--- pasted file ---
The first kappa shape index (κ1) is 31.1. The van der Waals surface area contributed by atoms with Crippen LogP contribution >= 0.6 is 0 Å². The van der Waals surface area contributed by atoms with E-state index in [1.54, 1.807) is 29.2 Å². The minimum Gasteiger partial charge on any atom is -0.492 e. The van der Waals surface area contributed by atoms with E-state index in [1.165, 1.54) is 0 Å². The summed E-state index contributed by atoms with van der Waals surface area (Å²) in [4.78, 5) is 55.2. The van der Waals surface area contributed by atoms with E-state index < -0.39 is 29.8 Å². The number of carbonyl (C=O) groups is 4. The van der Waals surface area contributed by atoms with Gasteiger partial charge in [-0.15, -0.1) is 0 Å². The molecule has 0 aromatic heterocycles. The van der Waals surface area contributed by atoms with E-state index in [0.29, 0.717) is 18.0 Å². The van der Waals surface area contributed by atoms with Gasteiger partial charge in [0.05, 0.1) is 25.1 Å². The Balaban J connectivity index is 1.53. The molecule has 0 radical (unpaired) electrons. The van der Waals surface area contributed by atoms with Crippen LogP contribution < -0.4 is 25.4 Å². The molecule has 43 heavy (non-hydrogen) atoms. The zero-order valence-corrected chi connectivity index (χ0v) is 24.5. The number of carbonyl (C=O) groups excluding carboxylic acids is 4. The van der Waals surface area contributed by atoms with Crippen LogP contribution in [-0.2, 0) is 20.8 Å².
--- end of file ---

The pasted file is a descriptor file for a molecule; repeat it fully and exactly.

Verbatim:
The first kappa shape index (κ1) is 31.1. The van der Waals surface area contributed by atoms with Crippen LogP contribution >= 0.6 is 0 Å². The van der Waals surface area contributed by atoms with E-state index in [1.54, 1.807) is 29.2 Å². The minimum Gasteiger partial charge on any atom is -0.492 e. The van der Waals surface area contributed by atoms with E-state index in [1.165, 1.54) is 0 Å². The summed E-state index contributed by atoms with van der Waals surface area (Å²) in [4.78, 5) is 55.2. The van der Waals surface area contributed by atoms with E-state index < -0.39 is 29.8 Å². The number of carbonyl (C=O) groups is 4. The van der Waals surface area contributed by atoms with Gasteiger partial charge in [-0.15, -0.1) is 0 Å². The molecule has 0 aromatic heterocycles. The van der Waals surface area contributed by atoms with E-state index in [0.29, 0.717) is 18.0 Å². The van der Waals surface area contributed by atoms with Gasteiger partial charge in [0.05, 0.1) is 25.1 Å². The Balaban J connectivity index is 1.53. The molecule has 0 radical (unpaired) electrons. The van der Waals surface area contributed by atoms with Crippen LogP contribution < -0.4 is 25.4 Å². The molecule has 43 heavy (non-hydrogen) atoms. The zero-order valence-corrected chi connectivity index (χ0v) is 24.5. The number of carbonyl (C=O) groups excluding carboxylic acids is 4. The van der Waals surface area contributed by atoms with Crippen LogP contribution in [-0.2, 0) is 20.8 Å².